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Relationship Quality at home has a positive impact on Work Engagement

We all know that work life and family life are intertwined, and research supports this by demonstrating that companies benefit from employees who are highly committed to their roles as parents and spouses (Graves, et al, 2007). Conversely, employee performance and satisfaction occur easiest when outside influences like family are considered through workplace contracts and the provision of flexible work arrangements (Ford, et al, 2007).

However, the business world has typically underestimated the impact and value of marriage and relationship education and family wellness in affecting financial outcomes, and while there is a rising interest and investment in workplace health promotion programs, businesses and governments must recognise that there are significant benefits for profitability and productivity if they were to be more supportive of the relational and marital health of their employees.

How many employees are we talking about?

In Australia and according to ABS figures (June 2017), there were 5.7 million total couple families*, 2.6 million couple families with children or dependants including children under 15 and dependent students aged 15–24 years, and 3.1 million couple families without children under 15 or dependent students. 2.6 million were from opposite sex couple families with dependants and 57,900 same-sex couple families. There were 1.7 million couple families with children or dependent students where both parents were employed.

The chief Economist for the ABS, Bruce Hockman said that in June 2017 that 64% of couple families with children had both parents working, while a decade ago the proportion was 59%. “The increasing proportion of couple families with children where both parents work is an ongoing trend we have been observing for a decade, as female participation rates in the labour market have increased to the current record high of around 60%,” Mr Hockman said “Couple families with children with one parent employed full time and the other part time were still the most common group, at 35% in June 2017.” The proportion of jobless families (couple and lone parents) with children remained steady over the past decade at 12%, as did the proportion of couple families with children, at around 5% (ABS, 2017).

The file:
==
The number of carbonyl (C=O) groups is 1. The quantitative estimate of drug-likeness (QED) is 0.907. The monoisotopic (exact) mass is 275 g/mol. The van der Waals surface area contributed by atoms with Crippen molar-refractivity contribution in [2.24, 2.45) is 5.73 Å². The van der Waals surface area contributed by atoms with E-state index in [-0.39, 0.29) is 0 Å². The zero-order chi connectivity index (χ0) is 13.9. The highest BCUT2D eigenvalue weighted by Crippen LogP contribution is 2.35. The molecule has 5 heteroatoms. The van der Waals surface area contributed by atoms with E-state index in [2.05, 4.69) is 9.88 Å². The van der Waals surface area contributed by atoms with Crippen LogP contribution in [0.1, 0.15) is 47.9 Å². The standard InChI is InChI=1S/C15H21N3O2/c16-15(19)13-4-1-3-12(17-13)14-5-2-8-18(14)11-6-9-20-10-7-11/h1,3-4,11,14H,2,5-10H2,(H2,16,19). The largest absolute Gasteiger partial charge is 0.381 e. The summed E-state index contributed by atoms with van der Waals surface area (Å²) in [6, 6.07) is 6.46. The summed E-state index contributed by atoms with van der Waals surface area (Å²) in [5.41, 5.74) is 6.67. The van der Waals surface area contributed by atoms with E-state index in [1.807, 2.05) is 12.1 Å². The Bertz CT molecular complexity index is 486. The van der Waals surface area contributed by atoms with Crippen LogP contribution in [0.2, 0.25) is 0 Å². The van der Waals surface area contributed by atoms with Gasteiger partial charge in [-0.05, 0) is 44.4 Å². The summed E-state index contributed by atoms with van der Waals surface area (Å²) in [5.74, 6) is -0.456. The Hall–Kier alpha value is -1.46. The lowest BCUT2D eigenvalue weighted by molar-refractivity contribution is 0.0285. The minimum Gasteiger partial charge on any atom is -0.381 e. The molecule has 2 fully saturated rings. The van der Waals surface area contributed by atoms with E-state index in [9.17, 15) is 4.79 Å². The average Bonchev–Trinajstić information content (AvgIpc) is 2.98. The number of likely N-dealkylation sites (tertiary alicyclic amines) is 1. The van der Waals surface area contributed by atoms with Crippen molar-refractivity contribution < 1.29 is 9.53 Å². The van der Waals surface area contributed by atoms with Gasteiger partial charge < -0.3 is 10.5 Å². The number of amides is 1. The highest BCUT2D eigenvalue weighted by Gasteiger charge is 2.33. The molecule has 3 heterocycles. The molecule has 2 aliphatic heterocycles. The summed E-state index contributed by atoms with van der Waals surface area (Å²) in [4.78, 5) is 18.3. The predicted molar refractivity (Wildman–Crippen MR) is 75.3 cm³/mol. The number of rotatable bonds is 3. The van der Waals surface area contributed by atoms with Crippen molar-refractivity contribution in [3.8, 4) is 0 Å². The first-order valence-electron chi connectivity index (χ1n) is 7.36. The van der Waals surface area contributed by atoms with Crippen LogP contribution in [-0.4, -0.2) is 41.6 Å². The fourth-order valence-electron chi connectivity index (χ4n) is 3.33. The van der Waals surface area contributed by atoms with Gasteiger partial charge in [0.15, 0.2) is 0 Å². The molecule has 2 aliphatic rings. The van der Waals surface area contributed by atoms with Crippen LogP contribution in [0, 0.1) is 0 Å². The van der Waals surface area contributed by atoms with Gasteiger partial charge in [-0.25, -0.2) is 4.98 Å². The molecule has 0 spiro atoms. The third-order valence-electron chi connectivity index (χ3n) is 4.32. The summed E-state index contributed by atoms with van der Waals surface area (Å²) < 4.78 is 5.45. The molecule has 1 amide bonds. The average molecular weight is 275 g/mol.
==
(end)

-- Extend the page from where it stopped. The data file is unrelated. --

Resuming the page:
What can companies do?

In order to help couple families and companies develop strategies to deal with the multiple demands on employees and their personal relationships – particularly when raising children – it is vital to devise and implement policies to enable employees to have healthy, functional personal relationships, and be fully engaged at work.

Companies wanting to increase their profitability will do well to realise that business takes place in the boardroom and in the family room. Whether married or cohabiting, studies of the best programs teaching relationship skills to adults, centred around commitment, communication, and conflict resolution show that these programs can successfully reduce conflict, improve satisfaction and reduce divorce across a variety of settings and socio-economic groups (Carroll & Doherty 2003; Stanley et al 2006; Stanley et al 2014).

If relationships are integral to all aspects of a fulfilled life – from exploring communication and conflict, to developing parenting skills, through to improving relationships and effectively communicating with family, friends, colleagues and business partners –  then it is in the interest of every organisation to assist employees to strengthen and build strong relationship skills.

* Individuals who would identify as not being in a relationship and/or single are active and highly valued employees within the workplace and the content in this blog post is not intended to undervalue or de-value the important role they play in life more broadly as well as in the workplace.

Tune in next week to understand how the Value of Healthy Couple Families to Business.

References:

    Australian Bureau of Statistics (ABS), 2016: Marriage and divorces, Australia
  • Carroll, J. & Doherty, W. 2003: Evaluating the Effectiveness of Premarital Prevention Programs: A Meta-Analytic Review of Outcome Research. Family Relations, 52, 105–118.
  • Graves, L.M., Ohlott, P.J., & Ruderman, M.N. 2007: Commitment to family roles: Effects on managers’ attitudes and performance. Journal of Applied Psychology, 92, 44-56
    Ford, M.T., Heinen, B.A., & Langkamer, K.L., 2007: Work and family satisfaction and Conflict: A meta-analysis of cross-domain relations. Journal of Applied Psychology, 92, 57-85
    Stanley, S., Kline, G., & Markman, H. 2006: Sliding vs. Deciding: Inertia and the premarital cohabitation effect. Family Relations, 55, 499-509.
    Stanley, S., Rhoades, G. K. Loew, B. A., Allen, E. S., Carter, S, Osborne, L. J., Prentice, D., and Markman, H. J., 2014: A randomized controlled trial of relationship education in the US Army: 2 year outcomes. Family Relations, 63, 482-495

Marriage and Relationship Education is a learning opportunity, much like you would do in any other important life event. Check out the video for couples on YouTube: https://youtu.be/xyuUl-JnIhM Keep up with the latest from the MAREAA online:

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